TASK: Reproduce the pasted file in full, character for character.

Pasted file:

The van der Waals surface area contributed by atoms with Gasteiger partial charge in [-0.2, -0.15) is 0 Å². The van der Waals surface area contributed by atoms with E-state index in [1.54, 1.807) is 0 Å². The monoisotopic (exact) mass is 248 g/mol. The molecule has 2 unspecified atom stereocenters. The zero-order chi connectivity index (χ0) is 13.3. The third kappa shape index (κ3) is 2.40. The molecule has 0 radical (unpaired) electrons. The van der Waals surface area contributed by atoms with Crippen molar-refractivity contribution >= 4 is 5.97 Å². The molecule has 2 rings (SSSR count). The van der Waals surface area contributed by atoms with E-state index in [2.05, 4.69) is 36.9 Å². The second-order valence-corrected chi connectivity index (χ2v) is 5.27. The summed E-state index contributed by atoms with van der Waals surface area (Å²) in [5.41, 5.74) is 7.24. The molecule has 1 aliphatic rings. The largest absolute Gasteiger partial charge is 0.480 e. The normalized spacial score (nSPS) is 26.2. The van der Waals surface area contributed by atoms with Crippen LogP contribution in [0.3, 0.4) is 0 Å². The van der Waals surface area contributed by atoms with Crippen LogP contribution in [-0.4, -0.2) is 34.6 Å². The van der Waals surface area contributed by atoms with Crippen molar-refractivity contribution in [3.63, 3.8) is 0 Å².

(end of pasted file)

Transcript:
The van der Waals surface area contributed by atoms with Gasteiger partial charge in [-0.2, -0.15) is 0 Å². The van der Waals surface area contributed by atoms with E-state index in [1.54, 1.807) is 0 Å². The monoisotopic (exact) mass is 248 g/mol. The molecule has 2 unspecified atom stereocenters. The zero-order chi connectivity index (χ0) is 13.3. The third kappa shape index (κ3) is 2.40. The molecule has 0 radical (unpaired) electrons. The van der Waals surface area contributed by atoms with Crippen molar-refractivity contribution >= 4 is 5.97 Å². The molecule has 2 rings (SSSR count). The van der Waals surface area contributed by atoms with E-state index in [2.05, 4.69) is 36.9 Å². The second-order valence-corrected chi connectivity index (χ2v) is 5.27. The summed E-state index contributed by atoms with van der Waals surface area (Å²) in [5.41, 5.74) is 7.24. The molecule has 1 aliphatic rings. The largest absolute Gasteiger partial charge is 0.480 e. The normalized spacial score (nSPS) is 26.2. The van der Waals surface area contributed by atoms with Crippen LogP contribution in [0.3, 0.4) is 0 Å². The van der Waals surface area contributed by atoms with Crippen LogP contribution in [-0.4, -0.2) is 34.6 Å². The van der Waals surface area contributed by atoms with Crippen molar-refractivity contribution in [3.63, 3.8) is 0 Å².